Continuous Reinvention: The Art of Mindful Pivoting
D. Kevin Kwok, PharmD’86, advised a rapt audience in CC Little that “In order to gain control, one must first lose control.” This mantra set the tone of Dr. Kwok’s Dean’s Leading by Example Lecture Series on November 3, 2016.
Dr. Kwok received his PharmD from the University of Michigan College of Pharmacy in 1986. He currently serves the College as a member of the Dean's Advisory Committee. Throughout his career, Dr. Kwok has moved from traditional to non-traditional roles and to positions he couldn’t have anticipated. Then came an unexpected career speedbump - Young Onset Parkinson's Disease (PD) diagnosed eight years ago.
“Initially, I thought PD was no big deal, but increasing muscle rigidity combined with a constellation of non-motor symptoms came to a head in 2013. I feigned being ok but knew I was worsening,” remembers Dr. Kwok. “I clung to the activities that made me seem disease free, but the escalating medications were making me crawl out of my skin, relegating me to 3 hours of sleep at night, impacting my behavior, mood, and executive function and how it impacted my own career track and my close relationships.”
Looking for another treatment option, Dr. Kwok enrolled in a research study at the Stanford Movement Disorders Center (SMDC) at Stanford University. He became the second patient put on an experimental neurotransmitter. Dr. Kwok is now treated with deep brain stimulation (DBS), an electrode implant that quiets his tremors and relieves his muscle rigidity by sending continuous pulses of electricity into motor areas of his brain. Dr. Kwok responded extremely well to the treatment, he is now happily medication free for his motor symptoms. Dr. Kwok continues to be an active research subject at SMDC, with his Adaptive DBS data being presented last year to the US Congress as part of the President’s brain mapping initiative and was featured with his Stanford neurosurgon on a Michael J Fox Foundation’s nationally broadcasted webinar on the benefits and future of DBS.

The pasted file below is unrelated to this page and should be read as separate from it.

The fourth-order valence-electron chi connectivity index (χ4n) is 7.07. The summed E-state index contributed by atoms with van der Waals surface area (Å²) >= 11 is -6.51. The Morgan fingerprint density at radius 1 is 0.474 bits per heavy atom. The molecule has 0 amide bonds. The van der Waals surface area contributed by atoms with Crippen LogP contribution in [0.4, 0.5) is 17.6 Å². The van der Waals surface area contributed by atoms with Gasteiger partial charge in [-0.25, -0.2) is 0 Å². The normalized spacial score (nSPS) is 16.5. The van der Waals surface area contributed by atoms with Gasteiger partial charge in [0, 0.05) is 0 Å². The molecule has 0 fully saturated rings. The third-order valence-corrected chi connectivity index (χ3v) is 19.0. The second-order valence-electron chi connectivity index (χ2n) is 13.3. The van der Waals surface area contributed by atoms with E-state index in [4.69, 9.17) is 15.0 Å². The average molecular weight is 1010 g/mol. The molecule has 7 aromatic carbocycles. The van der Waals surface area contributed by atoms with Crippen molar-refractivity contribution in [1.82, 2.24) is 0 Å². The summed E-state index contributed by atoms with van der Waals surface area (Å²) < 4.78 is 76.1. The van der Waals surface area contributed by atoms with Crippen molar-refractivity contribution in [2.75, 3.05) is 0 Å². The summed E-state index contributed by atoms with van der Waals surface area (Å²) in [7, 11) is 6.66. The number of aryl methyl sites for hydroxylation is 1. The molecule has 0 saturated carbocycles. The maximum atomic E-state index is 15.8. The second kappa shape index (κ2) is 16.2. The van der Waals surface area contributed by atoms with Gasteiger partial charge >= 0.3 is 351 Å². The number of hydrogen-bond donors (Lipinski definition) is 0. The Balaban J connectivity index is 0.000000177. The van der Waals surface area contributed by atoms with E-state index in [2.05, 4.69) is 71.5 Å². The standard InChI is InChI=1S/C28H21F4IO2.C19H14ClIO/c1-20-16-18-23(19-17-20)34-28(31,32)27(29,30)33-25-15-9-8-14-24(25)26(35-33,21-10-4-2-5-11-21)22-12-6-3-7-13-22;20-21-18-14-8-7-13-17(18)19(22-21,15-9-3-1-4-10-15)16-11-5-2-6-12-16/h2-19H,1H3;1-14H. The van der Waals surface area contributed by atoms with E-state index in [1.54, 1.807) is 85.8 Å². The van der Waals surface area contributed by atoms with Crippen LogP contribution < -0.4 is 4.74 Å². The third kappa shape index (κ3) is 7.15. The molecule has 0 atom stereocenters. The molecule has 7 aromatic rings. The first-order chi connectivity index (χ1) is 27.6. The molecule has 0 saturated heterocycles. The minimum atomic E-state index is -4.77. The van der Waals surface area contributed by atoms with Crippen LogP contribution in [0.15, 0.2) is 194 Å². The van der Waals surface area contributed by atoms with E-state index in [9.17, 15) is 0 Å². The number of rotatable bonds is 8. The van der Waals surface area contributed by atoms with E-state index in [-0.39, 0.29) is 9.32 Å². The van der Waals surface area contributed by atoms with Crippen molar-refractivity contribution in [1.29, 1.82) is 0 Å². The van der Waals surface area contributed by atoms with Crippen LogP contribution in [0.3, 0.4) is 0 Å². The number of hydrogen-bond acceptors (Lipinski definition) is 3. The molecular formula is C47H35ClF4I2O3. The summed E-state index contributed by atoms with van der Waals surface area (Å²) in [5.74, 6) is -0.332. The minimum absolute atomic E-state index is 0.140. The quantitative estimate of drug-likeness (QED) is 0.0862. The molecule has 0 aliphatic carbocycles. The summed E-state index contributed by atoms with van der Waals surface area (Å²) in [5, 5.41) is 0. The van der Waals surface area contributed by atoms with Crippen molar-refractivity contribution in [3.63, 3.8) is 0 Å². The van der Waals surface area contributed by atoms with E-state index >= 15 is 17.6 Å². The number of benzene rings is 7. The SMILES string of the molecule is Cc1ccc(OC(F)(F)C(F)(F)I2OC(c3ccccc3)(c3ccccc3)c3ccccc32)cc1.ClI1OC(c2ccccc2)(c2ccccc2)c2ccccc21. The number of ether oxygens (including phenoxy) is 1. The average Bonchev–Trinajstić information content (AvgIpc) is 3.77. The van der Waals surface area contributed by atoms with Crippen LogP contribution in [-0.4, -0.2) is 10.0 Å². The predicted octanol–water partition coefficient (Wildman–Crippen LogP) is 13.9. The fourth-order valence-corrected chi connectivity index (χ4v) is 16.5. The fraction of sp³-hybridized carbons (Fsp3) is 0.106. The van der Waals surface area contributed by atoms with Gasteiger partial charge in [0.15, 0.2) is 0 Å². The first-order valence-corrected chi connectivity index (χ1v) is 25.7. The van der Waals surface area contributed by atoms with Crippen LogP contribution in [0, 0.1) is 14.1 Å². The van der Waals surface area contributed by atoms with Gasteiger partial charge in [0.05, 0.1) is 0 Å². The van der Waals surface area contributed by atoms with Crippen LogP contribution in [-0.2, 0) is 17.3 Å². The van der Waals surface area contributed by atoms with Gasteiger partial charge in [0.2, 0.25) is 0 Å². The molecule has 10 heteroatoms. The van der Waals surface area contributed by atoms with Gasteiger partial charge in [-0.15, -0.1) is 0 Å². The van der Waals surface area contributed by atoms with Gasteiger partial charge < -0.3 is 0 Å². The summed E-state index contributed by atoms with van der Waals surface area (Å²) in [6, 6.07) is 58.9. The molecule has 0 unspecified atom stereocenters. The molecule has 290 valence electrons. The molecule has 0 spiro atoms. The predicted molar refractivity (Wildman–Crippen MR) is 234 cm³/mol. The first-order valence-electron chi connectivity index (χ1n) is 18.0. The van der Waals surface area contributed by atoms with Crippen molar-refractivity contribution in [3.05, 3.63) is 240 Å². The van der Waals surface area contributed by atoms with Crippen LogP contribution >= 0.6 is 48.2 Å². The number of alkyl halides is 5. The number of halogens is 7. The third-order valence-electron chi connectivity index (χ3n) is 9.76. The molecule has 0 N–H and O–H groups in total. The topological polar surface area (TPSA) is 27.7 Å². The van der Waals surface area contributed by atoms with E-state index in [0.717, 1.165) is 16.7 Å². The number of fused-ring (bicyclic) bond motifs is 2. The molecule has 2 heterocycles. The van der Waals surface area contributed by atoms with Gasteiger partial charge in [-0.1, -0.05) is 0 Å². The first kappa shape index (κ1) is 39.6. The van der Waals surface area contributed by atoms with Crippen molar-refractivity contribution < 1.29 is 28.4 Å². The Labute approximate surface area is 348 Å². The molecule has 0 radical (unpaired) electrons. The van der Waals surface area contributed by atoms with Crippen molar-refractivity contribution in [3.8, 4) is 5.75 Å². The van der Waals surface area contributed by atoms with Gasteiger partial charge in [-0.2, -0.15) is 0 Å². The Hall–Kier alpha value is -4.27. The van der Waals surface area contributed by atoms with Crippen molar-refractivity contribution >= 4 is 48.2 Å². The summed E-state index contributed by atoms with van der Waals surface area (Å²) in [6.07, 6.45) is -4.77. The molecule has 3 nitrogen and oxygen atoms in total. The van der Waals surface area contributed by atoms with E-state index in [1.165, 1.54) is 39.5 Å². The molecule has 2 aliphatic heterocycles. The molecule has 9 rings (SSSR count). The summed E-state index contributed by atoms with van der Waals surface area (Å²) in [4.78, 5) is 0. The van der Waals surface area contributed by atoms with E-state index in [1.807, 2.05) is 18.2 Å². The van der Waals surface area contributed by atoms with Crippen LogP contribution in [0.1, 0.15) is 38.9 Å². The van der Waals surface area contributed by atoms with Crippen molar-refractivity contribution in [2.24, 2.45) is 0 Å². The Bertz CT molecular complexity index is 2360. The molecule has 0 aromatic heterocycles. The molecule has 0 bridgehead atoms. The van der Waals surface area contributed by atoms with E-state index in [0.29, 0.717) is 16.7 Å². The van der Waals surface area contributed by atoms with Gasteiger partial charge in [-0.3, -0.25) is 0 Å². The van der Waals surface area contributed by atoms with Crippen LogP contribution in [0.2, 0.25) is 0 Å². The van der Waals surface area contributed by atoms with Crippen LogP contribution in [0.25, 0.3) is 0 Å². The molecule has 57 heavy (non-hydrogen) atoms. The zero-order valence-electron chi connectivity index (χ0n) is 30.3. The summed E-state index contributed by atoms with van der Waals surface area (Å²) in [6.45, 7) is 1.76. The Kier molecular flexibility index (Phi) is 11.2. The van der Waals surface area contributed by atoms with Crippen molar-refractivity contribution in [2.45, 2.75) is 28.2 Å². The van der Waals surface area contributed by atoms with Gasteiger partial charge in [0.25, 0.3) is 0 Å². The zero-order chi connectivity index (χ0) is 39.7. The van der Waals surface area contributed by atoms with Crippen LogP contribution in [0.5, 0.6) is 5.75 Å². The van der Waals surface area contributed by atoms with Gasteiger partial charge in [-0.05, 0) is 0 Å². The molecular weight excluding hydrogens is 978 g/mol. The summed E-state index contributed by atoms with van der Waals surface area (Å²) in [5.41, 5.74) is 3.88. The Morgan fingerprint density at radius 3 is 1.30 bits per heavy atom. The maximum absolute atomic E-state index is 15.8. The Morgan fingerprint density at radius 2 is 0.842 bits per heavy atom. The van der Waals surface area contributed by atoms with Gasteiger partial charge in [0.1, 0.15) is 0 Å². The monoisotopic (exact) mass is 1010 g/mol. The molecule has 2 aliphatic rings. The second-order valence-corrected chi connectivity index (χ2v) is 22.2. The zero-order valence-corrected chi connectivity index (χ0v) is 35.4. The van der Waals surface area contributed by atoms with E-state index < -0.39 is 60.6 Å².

While his DBS was successful, it is not a cure for Parkinsons. To further slow the progression, Dr. Kwok exercises religiously and joined Rock Steady Boxing, a program developed to help people dealing with Parkinson’s disease combat their symptoms. In a non-contact boxing class, Parkinson’s patients, or fighters as they call themselves, retrain their bodies and minds in an effort to reduce their symptoms. The program reduces physical symptoms, but also provides a support social network. Dr. Kwok and his fellow fighters were recently featured in a KQED News report about the “fight club.”
Dr. Kwok spoke about the wide range of roles he has occupied during his career – from pharmaceutical sales, medical liaison, business development, to consulting and executive recruiting. Three years ago Kevin left as a partner at Russell Reynolds Associates, a leading executive search firm, to join his client, Theravance Biopharma to lead Talent Acquisition and Strategy. Dr. Kwok recently transitioned to a new role at Theravance, Head of Patient Engagement. He advocated to create this role, where he will lead the company’s initiatives to foster patient centricity at every level of the organization. Dr. Kwok’s personal experience in the healthcare system made him realize the need for patient advocates and a more patient focused approach to health and he considers this the most rewarding role thus far in his thirty-year biopharma career.